The Cairo-based League had given Damascus three days from a meeting on November 16 to abide by a deal to withdraw military forces from restive cities, start talks between the government and opposition, and pave the way for an observer team.
Foreign Minister Walid al- Moualem told reporters in the Syrian capital the proposed mission has “pervasive jurisdiction that reaches the level of violating Syrian sovereignty,” and said he would send the Arab League a letter with questions about its role.
“We will reply to the Arab League secretary-general by responsibly presenting a number of queries,” Moualem said.
“The protocol is three pages that completely ignores the role of the Syrian state. On one hand the Syrian state is responsible for the security of this mission, and on the other hand they ignore even coordinating with it.”
It was not immediately clear what action the Arab League would take after the deadline passed unheeded by Damascus.
The pan-Arab body had threatened sanctions for noncompliance, and it suspended Syria’s membership in a surprise move last week.
Sunday’s RPG attack was the second hit on a high-profile target in a week, underscoring a growing opposition challenge to Assad from a nascent insurgency alongside mostly peaceful protests that have persisted despite the intensifying crackdown.
The Syrian Free Army said the attack was a response to the refusal of Damascus to release tens of thousands of political prisoners and return troops to barracks.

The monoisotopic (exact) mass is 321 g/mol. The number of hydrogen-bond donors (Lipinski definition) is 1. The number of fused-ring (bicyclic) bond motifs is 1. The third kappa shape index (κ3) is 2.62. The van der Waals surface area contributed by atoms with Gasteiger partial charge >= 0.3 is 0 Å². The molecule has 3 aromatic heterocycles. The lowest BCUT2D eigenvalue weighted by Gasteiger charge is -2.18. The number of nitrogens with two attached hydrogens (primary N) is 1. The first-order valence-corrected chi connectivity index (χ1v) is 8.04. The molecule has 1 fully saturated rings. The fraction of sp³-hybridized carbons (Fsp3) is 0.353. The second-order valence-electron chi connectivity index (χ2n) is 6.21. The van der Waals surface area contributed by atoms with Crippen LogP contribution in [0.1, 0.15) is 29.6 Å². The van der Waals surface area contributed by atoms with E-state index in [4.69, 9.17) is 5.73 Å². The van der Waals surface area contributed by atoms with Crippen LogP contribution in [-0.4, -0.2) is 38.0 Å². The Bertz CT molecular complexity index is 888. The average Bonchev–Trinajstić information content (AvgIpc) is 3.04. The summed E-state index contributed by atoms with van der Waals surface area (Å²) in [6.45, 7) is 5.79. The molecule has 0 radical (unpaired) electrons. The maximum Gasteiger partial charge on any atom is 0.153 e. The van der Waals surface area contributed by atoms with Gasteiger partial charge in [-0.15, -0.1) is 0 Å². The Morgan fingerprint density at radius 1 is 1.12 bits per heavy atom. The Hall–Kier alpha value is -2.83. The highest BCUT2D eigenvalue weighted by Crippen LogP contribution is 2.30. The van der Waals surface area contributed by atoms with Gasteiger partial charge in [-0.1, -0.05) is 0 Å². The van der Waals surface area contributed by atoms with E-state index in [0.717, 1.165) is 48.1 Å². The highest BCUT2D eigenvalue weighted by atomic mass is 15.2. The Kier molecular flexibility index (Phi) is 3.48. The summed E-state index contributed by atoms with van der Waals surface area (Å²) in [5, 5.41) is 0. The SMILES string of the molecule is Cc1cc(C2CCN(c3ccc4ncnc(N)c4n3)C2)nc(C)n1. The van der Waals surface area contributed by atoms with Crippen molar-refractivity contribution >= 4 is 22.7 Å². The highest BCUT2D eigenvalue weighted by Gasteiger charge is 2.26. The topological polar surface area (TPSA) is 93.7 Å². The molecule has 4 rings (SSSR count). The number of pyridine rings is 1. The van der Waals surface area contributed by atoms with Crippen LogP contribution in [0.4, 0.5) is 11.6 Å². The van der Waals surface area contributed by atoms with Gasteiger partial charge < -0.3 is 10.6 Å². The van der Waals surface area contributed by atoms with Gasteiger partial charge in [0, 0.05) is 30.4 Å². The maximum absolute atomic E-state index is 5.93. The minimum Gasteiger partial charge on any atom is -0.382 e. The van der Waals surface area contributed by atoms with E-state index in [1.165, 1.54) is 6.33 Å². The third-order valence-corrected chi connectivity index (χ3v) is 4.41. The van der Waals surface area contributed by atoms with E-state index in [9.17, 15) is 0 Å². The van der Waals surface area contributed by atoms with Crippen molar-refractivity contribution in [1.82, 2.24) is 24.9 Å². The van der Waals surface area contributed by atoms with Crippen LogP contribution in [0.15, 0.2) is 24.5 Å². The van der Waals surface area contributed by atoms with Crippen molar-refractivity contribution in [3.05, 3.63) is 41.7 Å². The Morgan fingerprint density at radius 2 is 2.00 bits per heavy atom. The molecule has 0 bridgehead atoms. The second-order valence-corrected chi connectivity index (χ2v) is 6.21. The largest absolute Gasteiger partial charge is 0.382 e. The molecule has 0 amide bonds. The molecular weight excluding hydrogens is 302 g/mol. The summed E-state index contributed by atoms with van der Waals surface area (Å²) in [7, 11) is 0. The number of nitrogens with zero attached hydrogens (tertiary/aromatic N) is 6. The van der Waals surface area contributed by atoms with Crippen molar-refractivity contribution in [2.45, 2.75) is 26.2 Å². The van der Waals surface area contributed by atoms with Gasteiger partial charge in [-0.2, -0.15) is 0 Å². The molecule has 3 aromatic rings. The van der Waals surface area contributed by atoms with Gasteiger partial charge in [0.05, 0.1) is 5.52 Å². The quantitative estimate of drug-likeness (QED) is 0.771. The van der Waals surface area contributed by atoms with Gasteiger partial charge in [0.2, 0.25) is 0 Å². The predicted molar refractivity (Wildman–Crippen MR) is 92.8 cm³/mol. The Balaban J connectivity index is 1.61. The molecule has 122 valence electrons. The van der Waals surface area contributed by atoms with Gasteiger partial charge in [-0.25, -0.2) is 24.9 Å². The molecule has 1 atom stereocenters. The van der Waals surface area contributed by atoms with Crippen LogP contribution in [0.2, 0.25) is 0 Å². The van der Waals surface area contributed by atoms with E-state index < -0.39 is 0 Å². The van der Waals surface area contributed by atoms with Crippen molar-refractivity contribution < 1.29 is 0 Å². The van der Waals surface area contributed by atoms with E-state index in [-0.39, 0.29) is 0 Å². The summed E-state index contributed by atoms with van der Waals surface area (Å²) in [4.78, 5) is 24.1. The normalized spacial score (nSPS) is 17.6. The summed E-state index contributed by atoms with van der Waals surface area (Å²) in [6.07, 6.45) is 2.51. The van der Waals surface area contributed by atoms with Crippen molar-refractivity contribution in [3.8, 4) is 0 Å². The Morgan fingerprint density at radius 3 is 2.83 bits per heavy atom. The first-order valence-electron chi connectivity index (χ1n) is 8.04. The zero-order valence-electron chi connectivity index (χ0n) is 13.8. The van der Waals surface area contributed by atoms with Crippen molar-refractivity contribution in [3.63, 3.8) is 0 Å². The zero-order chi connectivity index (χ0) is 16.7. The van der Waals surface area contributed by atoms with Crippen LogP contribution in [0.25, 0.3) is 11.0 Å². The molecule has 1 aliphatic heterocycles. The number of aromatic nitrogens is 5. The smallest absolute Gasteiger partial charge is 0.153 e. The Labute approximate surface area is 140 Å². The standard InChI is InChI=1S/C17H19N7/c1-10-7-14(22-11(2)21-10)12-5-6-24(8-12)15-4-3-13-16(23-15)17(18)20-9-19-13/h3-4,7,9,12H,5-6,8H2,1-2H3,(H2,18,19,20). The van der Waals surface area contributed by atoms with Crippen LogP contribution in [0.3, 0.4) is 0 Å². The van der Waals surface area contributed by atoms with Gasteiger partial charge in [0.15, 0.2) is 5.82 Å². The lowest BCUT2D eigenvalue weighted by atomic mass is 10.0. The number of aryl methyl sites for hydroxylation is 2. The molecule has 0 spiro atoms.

Turkey, once an ally of Assad, is also taking an increasingly tough attitude to Damascus.
Turkish newspapers said on Saturday that Ankara had contingency plans to create no-fly or buffer zones to protect civilians in Syria if the bloodshed worsens.
“It’s almost certain that Bashar Assad’s regime is going down; all the assessments are made based on this assumption. Foreign Ministry sources say the sooner the regime goes down, the better for Turkey,” one Turkish paper reported.
Meanwhile, dissident Col. Riad al-Asaad, organizing defectors in Syria from his new base in southern Turkey, denied government allegations that adjacent states were allowing arms smuggling into Syria.
“Not a single bullet” had been smuggled from abroad, he told Al Jazeera television.
Weapons were brought by defectors, obtained in raids on the regular army or bought from arms dealers inside Syria, he said. Asaad said no foreign military intervention was needed other than providing a no-fly zone and weapons supplies, and that more deserters would swell his Free Syrian Army’s ranks if there were protected zones to which they could flee.
“Soldiers and officers in the army are just waiting for the right opportunity,” he said.

Reuters contributed to this report.